Collectively, these results lend support to our hypothesis that the initially thin epidermis and flat basement membrane of mature scars undergo remodelling upon transplantation of anagen hair follicles.
Anagen hair follicles remodel the dermis of mature scars
The skin dermis contains a network of dense ECM populated with cells22. After skin injuries that are sufficiently deep to destroy the root of the hair follicle, there is an accumulation of incompletely remodelled ECM lacking hair follicles (a scar)24. During scar maturation, fibroblasts decrease in number resulting in reduced dermal cell density. Scar tissue is also characterized by a lower amount of cutaneous fat, possibly caused by the lack of hair follicles that would normally stimulate transdifferentiation of myofibroblasts into adipocytes25. To test if transplantation of anagen hair follicles into mature scars can reverse this process, we used DAPI nuclear counterstain to image cell nuclei within the dermis, combined with second harmonic generation (SHG) imaging to visualize collagen type I (COLI) fibres (Fig. 3a). Dermal cell density in mature scars after follicle transplantation increased on average 1.8-fold at 2 months (P < 0.0001), 1.5-fold at 4 months (P = 0.002), and 2.0-fold after 6 months (P < 0.0001), compared to the 0 month baseline (Fig. 3b). This increase brings the dermal cell density to approximately 1000 cells/mm2, which is like that of healthy occipital scalp skin (data not shown). We were unable to perform a comparative analysis and make conclusions about the adipose tissue due to the variations in the depth at which biopsies of the interfollicular skin were taken.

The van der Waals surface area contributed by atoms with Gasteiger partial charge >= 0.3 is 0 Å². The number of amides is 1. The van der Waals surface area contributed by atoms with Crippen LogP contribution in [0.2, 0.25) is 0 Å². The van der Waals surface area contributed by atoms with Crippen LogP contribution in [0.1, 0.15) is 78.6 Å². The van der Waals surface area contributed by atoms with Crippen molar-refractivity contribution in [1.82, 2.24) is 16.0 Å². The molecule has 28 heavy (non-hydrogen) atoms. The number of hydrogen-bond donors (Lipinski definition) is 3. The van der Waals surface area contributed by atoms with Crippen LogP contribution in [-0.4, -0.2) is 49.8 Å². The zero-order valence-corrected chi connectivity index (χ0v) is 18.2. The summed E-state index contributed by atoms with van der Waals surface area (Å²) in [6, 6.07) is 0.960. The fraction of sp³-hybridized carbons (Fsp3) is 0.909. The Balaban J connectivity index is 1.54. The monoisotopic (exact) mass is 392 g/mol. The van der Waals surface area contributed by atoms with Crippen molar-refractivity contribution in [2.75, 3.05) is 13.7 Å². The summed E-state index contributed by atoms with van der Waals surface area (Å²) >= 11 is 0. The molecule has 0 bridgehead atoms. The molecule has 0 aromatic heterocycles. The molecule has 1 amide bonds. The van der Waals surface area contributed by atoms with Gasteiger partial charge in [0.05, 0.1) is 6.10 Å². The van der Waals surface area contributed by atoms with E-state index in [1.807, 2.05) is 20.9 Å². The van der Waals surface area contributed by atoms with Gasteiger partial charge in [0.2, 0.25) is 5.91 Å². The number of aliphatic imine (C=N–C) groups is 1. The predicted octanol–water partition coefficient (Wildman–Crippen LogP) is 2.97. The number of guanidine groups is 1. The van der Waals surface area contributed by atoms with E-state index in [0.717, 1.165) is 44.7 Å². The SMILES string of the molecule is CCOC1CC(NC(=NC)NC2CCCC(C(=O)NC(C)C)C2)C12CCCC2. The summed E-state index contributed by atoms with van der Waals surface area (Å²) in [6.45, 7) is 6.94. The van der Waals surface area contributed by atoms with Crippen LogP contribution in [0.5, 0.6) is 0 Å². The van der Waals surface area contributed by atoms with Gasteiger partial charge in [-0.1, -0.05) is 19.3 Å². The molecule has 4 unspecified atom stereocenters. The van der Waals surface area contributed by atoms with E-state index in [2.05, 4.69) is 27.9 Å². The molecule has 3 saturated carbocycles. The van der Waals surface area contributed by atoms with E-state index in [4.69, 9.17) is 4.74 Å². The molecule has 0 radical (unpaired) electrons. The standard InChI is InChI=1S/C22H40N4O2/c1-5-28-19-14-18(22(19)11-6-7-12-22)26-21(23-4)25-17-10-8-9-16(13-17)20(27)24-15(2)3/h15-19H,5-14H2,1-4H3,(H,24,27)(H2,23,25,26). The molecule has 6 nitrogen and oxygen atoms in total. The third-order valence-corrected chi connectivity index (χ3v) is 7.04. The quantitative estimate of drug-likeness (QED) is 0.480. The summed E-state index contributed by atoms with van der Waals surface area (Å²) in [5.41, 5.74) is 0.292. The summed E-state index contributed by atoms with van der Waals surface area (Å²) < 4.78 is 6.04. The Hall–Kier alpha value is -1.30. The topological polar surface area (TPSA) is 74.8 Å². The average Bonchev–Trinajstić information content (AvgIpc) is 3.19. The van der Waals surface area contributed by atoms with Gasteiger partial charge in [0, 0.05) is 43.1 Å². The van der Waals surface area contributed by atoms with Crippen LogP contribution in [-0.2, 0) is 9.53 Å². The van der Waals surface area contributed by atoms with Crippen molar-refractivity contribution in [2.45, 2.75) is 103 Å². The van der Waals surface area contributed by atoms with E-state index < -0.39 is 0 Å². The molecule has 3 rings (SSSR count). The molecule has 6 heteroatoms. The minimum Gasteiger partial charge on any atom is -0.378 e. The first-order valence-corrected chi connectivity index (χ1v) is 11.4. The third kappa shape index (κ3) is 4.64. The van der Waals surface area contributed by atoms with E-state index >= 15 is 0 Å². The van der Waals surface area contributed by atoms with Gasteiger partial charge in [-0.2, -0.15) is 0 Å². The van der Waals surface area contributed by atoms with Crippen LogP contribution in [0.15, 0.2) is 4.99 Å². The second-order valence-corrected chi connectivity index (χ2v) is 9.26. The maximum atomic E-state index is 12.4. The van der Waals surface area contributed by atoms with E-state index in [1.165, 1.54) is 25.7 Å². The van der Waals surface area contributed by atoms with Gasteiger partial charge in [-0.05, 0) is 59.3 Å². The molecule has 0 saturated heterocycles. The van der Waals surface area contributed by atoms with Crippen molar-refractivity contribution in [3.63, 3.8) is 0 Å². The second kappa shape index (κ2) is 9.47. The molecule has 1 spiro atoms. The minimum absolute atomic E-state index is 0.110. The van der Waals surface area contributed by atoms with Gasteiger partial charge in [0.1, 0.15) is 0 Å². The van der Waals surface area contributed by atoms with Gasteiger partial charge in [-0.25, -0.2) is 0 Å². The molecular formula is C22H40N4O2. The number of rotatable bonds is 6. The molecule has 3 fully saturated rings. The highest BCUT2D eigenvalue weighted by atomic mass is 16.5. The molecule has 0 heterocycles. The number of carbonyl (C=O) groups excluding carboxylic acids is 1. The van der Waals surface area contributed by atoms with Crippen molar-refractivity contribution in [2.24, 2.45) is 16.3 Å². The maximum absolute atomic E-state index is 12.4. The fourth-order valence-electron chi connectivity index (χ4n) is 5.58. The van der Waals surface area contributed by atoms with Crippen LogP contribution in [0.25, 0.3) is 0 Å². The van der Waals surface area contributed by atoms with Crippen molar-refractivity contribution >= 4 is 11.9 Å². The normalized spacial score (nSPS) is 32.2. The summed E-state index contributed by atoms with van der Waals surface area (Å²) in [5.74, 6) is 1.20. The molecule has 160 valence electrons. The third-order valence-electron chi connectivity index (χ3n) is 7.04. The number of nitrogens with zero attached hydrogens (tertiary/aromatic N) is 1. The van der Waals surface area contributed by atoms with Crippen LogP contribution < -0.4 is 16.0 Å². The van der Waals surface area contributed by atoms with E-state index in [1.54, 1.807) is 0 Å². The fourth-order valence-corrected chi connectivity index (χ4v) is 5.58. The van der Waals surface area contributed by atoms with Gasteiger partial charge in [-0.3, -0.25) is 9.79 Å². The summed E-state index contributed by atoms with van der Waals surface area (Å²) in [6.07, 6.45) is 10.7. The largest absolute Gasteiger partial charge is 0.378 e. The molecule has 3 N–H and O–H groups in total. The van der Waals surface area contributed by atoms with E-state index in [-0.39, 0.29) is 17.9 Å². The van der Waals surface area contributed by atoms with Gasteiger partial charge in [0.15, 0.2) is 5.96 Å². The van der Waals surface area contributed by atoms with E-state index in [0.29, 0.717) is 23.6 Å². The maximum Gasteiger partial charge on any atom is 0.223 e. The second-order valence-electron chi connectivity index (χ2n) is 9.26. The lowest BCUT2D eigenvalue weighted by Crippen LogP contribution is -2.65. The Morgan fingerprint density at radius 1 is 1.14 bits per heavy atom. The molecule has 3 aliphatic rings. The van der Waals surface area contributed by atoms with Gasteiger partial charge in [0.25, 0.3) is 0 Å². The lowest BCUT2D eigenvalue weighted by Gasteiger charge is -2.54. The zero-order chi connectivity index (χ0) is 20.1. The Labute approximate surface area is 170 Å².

Morphological changes to the dermis after skin injuries are also reflected in the extent of vascularization. Capillaries, which are initially formed in the proliferative stage of the wound healing process, degenerate during remodelling leaving mature scars with low vascularization24. To test if anagen hair follicles transplanted into mature scars can stimulate angiogenesis, we compared vessel density before and after hair follicle transplantation using staining for collagen type IV (COLIV) present in the basement membrane of blood vessels (Fig. 3c). The greatest average vessel density of 10% was observed at 2 (P < 0.0001) and 6 months (P < 0.0001) after hair follicle transplantation as compared to the mature scar before transplantation (6%), with a vessel density of 9% at 4 months (P = 0.003) (Fig. 3d). Average vessel density in healthy occipital scalp skin is approximately 10% (data not shown), so this observed increase makes the vessel density similar to that found in healthy scalp dermis.